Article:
Once the kingdom of the south of Morocco in its own right, Sijilmassa, known as the “Mesopotamia of Morocco” located near Risssani in the south, is a kingdom of lore in the oral history of the area’s Berber populations. The village was once a major stopping point on the Trans-Saharan trade route and the region even formed its own monetary system. Coins from the area have been located as far as Jordan and other countries in West Africa.
Sijilmassa was founded by the ever-rebellious Moroccan Berbers living in the southern region that wanted to form their own form of Islam, as they didn’t agree with the more orthodox practices of the more northern regions of Morocco. The area was quite wealthy mostly due to the very fertile Ziz River and the Rheris River that were slightly diverted to run through the area. The fertile region coupled with its importance as a stopping point along the Salt Road trail to West Africa meant that its power and importance grew rapidly, which is one cause that the city later became divided and why civil unrest and an eventual civil war led to its downfall.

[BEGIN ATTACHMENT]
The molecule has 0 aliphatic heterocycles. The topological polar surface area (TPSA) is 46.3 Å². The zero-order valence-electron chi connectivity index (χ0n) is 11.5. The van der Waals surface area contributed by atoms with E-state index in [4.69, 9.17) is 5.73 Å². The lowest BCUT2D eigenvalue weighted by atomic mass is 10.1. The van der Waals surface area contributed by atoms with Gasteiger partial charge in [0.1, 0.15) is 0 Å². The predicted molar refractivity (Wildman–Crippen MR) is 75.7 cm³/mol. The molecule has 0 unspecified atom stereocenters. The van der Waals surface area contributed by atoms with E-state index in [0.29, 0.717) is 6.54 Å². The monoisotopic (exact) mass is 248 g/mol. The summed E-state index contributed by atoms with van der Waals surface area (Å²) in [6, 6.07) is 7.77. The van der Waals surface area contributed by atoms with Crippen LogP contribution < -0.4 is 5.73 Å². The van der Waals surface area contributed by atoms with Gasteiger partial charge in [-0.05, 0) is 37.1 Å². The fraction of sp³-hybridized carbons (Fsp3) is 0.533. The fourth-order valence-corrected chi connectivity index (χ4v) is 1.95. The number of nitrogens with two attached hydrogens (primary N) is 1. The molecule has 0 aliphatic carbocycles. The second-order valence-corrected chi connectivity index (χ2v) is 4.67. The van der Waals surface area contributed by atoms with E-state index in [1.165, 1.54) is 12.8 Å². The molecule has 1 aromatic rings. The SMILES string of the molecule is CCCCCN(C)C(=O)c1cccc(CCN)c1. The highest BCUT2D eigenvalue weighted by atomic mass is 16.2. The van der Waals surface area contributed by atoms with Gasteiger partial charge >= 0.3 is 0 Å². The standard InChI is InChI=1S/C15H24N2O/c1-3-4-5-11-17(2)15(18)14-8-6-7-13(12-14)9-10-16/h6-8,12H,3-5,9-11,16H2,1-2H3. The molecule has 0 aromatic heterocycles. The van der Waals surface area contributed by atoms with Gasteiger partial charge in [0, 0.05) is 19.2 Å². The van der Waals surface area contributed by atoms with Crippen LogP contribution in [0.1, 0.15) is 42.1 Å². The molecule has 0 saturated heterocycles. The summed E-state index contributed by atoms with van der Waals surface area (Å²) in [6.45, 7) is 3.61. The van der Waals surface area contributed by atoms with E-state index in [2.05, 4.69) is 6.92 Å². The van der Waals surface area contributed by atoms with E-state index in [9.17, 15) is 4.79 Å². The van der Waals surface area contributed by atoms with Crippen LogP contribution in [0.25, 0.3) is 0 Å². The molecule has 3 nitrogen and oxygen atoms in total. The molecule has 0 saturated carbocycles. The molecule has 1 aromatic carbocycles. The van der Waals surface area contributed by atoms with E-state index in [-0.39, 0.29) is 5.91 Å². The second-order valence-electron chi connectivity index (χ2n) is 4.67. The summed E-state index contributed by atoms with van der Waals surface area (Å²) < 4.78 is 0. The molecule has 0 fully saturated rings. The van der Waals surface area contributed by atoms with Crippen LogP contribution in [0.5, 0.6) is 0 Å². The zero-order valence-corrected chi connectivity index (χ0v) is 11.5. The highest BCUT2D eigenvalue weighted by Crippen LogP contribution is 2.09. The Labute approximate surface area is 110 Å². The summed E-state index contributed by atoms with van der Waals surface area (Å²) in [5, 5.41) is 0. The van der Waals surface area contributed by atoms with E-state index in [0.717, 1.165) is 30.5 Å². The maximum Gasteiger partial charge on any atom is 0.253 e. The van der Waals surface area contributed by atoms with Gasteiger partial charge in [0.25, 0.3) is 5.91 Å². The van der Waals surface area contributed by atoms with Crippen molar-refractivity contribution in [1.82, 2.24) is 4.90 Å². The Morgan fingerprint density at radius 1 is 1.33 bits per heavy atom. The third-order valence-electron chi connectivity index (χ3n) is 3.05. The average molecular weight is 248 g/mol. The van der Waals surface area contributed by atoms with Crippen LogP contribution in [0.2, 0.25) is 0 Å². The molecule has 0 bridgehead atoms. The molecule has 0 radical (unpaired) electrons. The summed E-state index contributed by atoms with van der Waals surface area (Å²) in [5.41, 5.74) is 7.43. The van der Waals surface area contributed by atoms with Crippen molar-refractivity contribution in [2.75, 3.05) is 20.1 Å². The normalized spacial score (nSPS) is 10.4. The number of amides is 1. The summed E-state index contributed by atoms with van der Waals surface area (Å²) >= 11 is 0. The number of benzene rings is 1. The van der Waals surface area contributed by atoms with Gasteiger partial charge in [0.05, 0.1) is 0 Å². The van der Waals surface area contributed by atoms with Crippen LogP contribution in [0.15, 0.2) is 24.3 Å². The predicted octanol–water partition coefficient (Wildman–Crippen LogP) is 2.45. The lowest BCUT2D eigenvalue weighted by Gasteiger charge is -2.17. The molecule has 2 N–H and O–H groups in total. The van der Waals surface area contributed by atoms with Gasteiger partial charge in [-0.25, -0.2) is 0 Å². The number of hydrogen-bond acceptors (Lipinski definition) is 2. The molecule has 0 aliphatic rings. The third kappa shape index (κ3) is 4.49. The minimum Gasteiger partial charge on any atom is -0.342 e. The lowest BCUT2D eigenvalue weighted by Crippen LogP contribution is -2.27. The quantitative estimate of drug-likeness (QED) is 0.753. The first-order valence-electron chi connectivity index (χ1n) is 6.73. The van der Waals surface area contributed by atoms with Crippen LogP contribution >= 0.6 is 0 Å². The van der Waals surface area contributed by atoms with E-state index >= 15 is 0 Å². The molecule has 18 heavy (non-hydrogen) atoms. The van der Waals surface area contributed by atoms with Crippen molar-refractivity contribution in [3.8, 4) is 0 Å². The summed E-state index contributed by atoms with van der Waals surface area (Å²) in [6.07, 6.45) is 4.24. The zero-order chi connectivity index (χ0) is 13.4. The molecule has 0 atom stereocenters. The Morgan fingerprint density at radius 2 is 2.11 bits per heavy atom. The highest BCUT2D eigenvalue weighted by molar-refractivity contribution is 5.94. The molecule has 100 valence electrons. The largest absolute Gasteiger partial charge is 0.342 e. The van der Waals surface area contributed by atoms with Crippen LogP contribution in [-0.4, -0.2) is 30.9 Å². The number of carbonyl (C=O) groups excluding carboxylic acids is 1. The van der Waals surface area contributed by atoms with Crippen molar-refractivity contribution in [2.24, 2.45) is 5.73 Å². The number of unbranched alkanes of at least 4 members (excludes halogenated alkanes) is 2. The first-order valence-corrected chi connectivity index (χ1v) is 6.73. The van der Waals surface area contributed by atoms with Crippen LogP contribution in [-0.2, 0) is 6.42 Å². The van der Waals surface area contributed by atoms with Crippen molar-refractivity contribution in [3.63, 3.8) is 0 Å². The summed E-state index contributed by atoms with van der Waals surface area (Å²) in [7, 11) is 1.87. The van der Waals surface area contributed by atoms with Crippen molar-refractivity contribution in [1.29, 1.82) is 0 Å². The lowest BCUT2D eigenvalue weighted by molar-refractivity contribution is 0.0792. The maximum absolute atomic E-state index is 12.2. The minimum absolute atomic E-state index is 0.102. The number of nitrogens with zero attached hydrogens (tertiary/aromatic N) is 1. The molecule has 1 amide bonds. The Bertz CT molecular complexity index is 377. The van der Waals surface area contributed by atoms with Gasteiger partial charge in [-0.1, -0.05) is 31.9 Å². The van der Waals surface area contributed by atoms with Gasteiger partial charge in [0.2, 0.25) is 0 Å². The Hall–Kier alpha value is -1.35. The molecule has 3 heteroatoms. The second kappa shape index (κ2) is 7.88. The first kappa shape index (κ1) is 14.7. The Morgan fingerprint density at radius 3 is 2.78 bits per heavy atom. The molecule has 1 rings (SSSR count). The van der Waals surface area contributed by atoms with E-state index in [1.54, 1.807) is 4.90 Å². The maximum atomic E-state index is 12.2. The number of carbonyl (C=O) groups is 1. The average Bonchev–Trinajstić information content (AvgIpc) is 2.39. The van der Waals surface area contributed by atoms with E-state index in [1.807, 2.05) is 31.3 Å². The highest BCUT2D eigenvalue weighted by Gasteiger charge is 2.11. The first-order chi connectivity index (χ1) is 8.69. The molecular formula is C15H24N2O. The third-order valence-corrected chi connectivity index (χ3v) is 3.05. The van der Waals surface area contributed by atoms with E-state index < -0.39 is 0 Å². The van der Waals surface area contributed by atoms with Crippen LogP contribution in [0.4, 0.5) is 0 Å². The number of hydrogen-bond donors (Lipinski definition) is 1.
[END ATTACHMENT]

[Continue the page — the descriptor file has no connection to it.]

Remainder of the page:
Some recent scholars who have studied the area, namely one Dr. Ron Messier, are interested in the actual importance of the region. Some historians believe that Sijilmassa in Morocco was never really one, united ksour, but more a conglomeration of several ksours that simply lived along the river. The city would have been about 8 miles (about 15 KM) long from one point to the other. The gate to the city is located just past the Oued Ziz (Ziz River) on the north side of the city, known as Porte Errih, or Bab Errih.
The area is the home to the Alaouite Dynasty, who thought Sijilmassa as a shrine to their ancestry. Made into the capital of the Tifilalt region, the town’s main ksar hasn’t been restored to its grandeur, but the route is still visited by tourists doing the route touristique. Recently, the Moroccan Institute of Archeology and a State University in Tennessee in the US have funded a joint venture to uncover more relics from Sijilmassa’s past.